Everyone looks forward to getting away, whether it be to a beach, a historic city, or a quiet bed and breakfast. Couples dream of finally spending quality down time together away from the daily grind of work, bills and kids. One thought to consider that usually does not make the to-do-list, is how to transition from only seeing each other in the morning for a quick cup of coffee and then not again until the evening, to now having 24/7 full on togetherness. This coveted week alone can be both exciting and a bit daunting. It is completely normal to have an adjustment period when you first unpack thinking about a full day's worth of being joined at the hip. Once you have pushed your chair away from the breakfast table what's next on the agenda?
• Start strategizing as soon as the vacation is booked. Individually take the time to learn about your destination so when you arrive you're ready to hit the ground running. Compile lists of the must-see sights, best restaurants and local streets for wandering, people watching and shopping. The goal is to avoid the scenario where you stare at each other on day one with an exchange of "what do we do?" looks.
• Take your research to the next level by making at least a loose action plan. Map out a flexible schedule of activities that you enjoy jointly as well as what you like to do on your own. This will allow for a day that features both time together along with solo outings, insuring greater harmony when you reconnect. Book plans in advance, whether it be a walking tour through a city or a massage appointment at a resort, time slots are coveted so get the upper hand and there will be no disappointments.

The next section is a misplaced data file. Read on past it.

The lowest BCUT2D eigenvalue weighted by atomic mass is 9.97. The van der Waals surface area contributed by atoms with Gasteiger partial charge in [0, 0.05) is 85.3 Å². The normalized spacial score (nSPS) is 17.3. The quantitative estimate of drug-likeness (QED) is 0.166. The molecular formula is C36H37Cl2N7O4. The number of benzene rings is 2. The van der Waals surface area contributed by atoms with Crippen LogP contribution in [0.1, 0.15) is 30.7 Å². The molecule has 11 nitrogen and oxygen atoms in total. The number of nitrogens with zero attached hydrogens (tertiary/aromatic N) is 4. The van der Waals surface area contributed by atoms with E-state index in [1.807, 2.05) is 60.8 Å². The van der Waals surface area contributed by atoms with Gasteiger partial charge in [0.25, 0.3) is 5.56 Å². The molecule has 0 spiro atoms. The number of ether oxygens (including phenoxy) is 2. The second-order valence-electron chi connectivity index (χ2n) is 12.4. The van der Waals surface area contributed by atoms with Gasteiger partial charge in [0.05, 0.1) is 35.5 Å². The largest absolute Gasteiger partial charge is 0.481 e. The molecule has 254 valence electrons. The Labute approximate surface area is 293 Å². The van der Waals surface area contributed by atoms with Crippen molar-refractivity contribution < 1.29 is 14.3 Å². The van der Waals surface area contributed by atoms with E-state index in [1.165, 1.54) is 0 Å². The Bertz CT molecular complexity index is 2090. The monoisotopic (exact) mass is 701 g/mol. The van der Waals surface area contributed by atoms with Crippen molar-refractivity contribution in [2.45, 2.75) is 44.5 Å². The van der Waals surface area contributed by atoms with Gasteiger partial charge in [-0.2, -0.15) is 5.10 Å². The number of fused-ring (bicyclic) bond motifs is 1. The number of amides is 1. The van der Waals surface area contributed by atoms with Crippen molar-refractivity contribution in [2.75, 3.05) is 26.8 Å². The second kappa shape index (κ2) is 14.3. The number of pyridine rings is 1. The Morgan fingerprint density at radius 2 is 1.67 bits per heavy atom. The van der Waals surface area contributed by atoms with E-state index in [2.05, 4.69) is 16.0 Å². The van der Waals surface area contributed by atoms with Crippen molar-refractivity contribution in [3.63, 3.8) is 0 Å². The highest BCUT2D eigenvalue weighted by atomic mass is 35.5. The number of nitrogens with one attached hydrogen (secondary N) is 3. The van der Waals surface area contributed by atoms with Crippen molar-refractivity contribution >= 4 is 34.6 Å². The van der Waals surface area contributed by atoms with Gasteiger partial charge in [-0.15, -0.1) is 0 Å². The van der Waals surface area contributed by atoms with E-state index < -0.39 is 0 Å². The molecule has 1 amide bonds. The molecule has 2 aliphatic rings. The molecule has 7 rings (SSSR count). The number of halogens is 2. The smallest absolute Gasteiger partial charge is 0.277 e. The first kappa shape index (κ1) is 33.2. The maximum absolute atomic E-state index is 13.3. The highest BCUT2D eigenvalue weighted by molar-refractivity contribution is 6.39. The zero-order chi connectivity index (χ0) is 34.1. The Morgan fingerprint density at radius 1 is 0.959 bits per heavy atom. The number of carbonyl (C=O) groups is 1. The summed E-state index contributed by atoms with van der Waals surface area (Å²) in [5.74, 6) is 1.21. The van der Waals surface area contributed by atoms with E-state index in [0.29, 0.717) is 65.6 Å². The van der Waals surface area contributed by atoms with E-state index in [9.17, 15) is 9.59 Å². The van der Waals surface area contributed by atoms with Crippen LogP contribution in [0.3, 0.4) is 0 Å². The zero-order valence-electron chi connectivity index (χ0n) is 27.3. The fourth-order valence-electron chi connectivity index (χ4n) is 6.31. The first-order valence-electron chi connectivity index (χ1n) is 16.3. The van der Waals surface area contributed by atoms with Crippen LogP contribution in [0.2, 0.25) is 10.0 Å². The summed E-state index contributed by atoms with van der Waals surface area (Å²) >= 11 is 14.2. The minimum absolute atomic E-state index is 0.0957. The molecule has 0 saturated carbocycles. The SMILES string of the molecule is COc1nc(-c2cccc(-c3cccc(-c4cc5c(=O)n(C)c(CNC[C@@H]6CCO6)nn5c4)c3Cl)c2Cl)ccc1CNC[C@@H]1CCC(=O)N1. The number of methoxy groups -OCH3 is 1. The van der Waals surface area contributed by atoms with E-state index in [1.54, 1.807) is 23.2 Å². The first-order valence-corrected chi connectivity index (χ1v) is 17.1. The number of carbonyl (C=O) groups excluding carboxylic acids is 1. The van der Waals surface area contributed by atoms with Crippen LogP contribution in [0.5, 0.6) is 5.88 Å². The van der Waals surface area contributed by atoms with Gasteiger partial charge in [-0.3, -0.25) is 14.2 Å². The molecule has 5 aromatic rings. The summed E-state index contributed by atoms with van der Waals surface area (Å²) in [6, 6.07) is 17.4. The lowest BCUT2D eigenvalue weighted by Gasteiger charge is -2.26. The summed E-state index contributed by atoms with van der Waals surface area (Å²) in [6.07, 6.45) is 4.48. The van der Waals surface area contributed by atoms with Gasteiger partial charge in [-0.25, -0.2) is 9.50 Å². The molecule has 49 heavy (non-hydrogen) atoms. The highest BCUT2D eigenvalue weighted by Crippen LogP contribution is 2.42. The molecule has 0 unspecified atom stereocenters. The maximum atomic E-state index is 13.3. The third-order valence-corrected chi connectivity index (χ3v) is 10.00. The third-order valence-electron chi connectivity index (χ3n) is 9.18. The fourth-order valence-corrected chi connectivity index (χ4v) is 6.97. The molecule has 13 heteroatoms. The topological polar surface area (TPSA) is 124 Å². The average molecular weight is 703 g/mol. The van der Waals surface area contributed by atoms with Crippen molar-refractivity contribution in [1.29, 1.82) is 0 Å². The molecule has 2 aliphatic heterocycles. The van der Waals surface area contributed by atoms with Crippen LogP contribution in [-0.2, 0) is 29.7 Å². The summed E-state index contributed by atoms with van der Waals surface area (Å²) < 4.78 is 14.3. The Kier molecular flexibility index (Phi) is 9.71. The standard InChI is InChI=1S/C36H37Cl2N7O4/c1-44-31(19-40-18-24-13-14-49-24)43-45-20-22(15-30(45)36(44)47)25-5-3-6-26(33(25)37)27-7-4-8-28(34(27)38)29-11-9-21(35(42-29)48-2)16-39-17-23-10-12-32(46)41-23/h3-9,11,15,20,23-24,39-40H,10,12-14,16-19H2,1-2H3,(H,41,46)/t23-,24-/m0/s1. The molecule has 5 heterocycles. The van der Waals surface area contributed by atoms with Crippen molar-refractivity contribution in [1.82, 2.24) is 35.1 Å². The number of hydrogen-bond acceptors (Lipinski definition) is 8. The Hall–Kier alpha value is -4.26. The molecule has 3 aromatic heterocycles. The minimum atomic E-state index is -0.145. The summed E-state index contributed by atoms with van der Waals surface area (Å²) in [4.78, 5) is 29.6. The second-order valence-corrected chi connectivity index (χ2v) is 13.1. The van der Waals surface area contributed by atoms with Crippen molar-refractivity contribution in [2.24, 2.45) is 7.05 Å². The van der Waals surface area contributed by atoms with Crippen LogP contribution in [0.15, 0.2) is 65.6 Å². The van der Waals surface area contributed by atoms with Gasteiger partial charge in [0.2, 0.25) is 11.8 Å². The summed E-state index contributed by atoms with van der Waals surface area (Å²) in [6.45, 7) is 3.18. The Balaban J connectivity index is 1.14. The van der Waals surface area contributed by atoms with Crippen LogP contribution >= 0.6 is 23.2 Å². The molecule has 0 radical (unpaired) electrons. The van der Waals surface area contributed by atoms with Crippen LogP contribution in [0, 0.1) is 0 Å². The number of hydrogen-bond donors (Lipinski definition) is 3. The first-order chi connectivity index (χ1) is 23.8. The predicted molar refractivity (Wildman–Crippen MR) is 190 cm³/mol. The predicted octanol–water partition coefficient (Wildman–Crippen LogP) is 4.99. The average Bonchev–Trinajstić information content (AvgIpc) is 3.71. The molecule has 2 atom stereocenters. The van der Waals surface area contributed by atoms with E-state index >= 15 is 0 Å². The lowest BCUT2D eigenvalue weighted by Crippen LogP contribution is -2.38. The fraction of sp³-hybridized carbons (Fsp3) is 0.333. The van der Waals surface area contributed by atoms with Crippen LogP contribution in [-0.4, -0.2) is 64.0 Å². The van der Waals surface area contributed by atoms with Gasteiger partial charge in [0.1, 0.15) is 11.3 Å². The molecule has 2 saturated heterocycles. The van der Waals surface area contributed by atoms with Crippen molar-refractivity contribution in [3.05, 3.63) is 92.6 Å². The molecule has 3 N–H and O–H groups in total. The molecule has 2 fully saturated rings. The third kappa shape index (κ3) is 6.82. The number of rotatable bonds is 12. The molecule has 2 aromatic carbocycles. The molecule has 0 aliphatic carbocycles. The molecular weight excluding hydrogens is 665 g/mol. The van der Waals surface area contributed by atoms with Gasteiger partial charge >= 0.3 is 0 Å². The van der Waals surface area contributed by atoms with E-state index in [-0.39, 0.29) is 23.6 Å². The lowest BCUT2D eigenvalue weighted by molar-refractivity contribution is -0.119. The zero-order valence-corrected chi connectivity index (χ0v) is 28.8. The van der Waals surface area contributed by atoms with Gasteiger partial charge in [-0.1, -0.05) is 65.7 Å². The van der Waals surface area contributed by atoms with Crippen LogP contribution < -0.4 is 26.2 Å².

• Be realistic about what you like and don't like to do. By this I mean avoid doing activities that are just too far out of your comfort zone. Even years down the pike we all want to be as accommodating as possible in order to insure that the vacation goes smoothly. Don't be the one who is signed up for parasailing when you fear heights, or fishing junkets when the open sea makes you queazy. The same goes for type A personalities who should probably not book extended aroma therapy sessions.
• When it comes to dining, know each other's preference for alone time versus getting together with the couples that you met poolside. Which combination of options will ultimately rev your batteries and fulfill your definition of a vacation? Are you in agreement with the idea of a reservation for four to six people rather than a candle lit dinner for two?
• Don't listen to your friends' hype over their recent trips. People love to carry on about how over the top and incredible their vacations were. There is no need to compare your adventure to anyone else's. Your vacation should be tailored to what suits you best. Whether it is R&R on a beach or exploring far away cities, there is no set standard or mold for the perfect get away.
The anticipation of finally being together and away from it all, has a lot to live up to. Expectations are often set too high and that can lead to feelings of disappointment. It is important to know your ideal pace so that you don't feel the need to constantly be on the move when away or end up too stationary. Enjoy every moment of your one on one time, but know it's okay to spend a few hours apart and explore on your own. Some space during the course of a day is a good thing. Not every minute has to be an affirmation of your love involving holding hands and whispering sweet nothings in each other's ear. News flash......no one actually stays in their hotel room days on end ordering from the night stand menu. Even honeymooners need a break!!